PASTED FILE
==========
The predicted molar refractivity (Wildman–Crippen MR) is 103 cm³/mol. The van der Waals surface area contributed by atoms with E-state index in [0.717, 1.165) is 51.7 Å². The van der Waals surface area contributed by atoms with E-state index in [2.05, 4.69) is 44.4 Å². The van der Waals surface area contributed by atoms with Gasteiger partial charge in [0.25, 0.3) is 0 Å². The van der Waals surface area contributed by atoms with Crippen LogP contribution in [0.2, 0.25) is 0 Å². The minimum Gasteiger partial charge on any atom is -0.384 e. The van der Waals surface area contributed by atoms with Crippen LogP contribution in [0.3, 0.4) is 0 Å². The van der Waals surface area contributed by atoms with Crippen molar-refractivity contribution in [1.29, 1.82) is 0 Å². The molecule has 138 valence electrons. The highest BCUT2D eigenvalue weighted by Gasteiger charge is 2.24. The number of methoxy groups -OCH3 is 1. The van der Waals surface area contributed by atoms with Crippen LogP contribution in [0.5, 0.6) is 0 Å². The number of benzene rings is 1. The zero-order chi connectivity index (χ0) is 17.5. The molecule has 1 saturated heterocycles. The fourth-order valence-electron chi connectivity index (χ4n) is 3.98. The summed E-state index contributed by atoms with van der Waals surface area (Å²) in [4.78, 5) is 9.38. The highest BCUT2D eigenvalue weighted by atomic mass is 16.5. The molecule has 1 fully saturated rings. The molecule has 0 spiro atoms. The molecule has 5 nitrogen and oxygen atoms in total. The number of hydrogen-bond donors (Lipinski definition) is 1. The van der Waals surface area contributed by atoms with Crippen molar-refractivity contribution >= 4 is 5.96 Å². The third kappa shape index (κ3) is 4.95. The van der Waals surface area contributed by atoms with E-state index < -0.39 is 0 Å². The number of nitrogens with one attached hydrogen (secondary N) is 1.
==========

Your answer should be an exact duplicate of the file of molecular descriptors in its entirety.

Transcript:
The predicted molar refractivity (Wildman–Crippen MR) is 103 cm³/mol. The van der Waals surface area contributed by atoms with E-state index in [0.717, 1.165) is 51.7 Å². The van der Waals surface area contributed by atoms with E-state index in [2.05, 4.69) is 44.4 Å². The van der Waals surface area contributed by atoms with Gasteiger partial charge in [0.25, 0.3) is 0 Å². The van der Waals surface area contributed by atoms with Crippen LogP contribution in [0.2, 0.25) is 0 Å². The minimum Gasteiger partial charge on any atom is -0.384 e. The van der Waals surface area contributed by atoms with Crippen LogP contribution in [0.3, 0.4) is 0 Å². The van der Waals surface area contributed by atoms with Crippen molar-refractivity contribution in [1.29, 1.82) is 0 Å². The molecule has 138 valence electrons. The highest BCUT2D eigenvalue weighted by Gasteiger charge is 2.24. The number of methoxy groups -OCH3 is 1. The van der Waals surface area contributed by atoms with Crippen LogP contribution in [0.5, 0.6) is 0 Å². The number of benzene rings is 1. The zero-order chi connectivity index (χ0) is 17.5. The molecule has 1 saturated heterocycles. The fourth-order valence-electron chi connectivity index (χ4n) is 3.98. The summed E-state index contributed by atoms with van der Waals surface area (Å²) in [4.78, 5) is 9.38. The highest BCUT2D eigenvalue weighted by atomic mass is 16.5. The molecule has 1 fully saturated rings. The molecule has 0 spiro atoms. The molecule has 5 nitrogen and oxygen atoms in total. The number of hydrogen-bond donors (Lipinski definition) is 1. The van der Waals surface area contributed by atoms with Crippen molar-refractivity contribution >= 4 is 5.96 Å². The third kappa shape index (κ3) is 4.95. The van der Waals surface area contributed by atoms with E-state index < -0.39 is 0 Å². The number of nitrogens with one attached hydrogen (secondary N) is 1.